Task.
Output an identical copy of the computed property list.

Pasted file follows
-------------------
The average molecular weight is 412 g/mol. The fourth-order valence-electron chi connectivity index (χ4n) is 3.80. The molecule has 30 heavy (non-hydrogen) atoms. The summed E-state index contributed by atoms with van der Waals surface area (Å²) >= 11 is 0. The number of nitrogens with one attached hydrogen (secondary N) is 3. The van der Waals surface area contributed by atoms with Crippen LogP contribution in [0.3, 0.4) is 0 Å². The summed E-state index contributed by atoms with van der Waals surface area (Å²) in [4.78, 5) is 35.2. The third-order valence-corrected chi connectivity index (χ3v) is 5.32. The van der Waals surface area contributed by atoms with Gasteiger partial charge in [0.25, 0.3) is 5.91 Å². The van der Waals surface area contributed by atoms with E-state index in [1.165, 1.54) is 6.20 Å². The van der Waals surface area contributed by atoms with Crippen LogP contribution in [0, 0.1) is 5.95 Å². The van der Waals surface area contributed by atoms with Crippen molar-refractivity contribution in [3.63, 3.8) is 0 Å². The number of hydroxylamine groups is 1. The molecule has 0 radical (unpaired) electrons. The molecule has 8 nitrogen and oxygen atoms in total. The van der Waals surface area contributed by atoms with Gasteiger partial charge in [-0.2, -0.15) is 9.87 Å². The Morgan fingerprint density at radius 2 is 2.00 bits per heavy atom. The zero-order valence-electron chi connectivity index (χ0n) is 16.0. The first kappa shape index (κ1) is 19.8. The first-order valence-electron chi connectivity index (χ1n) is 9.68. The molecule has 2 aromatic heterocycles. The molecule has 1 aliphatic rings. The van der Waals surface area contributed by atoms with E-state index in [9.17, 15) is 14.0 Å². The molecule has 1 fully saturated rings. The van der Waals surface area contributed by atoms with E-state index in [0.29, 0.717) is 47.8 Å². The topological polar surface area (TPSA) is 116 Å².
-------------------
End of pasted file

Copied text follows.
The average molecular weight is 412 g/mol. The fourth-order valence-electron chi connectivity index (χ4n) is 3.80. The molecule has 30 heavy (non-hydrogen) atoms. The summed E-state index contributed by atoms with van der Waals surface area (Å²) >= 11 is 0. The number of nitrogens with one attached hydrogen (secondary N) is 3. The van der Waals surface area contributed by atoms with Crippen LogP contribution in [0.3, 0.4) is 0 Å². The summed E-state index contributed by atoms with van der Waals surface area (Å²) in [4.78, 5) is 35.2. The third-order valence-corrected chi connectivity index (χ3v) is 5.32. The van der Waals surface area contributed by atoms with Gasteiger partial charge in [0.25, 0.3) is 5.91 Å². The van der Waals surface area contributed by atoms with E-state index in [1.165, 1.54) is 6.20 Å². The van der Waals surface area contributed by atoms with Crippen LogP contribution in [0, 0.1) is 5.95 Å². The van der Waals surface area contributed by atoms with Crippen molar-refractivity contribution in [3.63, 3.8) is 0 Å². The number of hydroxylamine groups is 1. The molecule has 0 radical (unpaired) electrons. The molecule has 8 nitrogen and oxygen atoms in total. The van der Waals surface area contributed by atoms with Gasteiger partial charge in [-0.2, -0.15) is 9.87 Å². The Morgan fingerprint density at radius 2 is 2.00 bits per heavy atom. The zero-order valence-electron chi connectivity index (χ0n) is 16.0. The first kappa shape index (κ1) is 19.8. The first-order valence-electron chi connectivity index (χ1n) is 9.68. The molecule has 2 aromatic heterocycles. The molecule has 1 aliphatic rings. The van der Waals surface area contributed by atoms with E-state index in [9.17, 15) is 14.0 Å². The molecule has 1 fully saturated rings. The van der Waals surface area contributed by atoms with E-state index in [0.29, 0.717) is 47.8 Å². The topological polar surface area (TPSA) is 116 Å².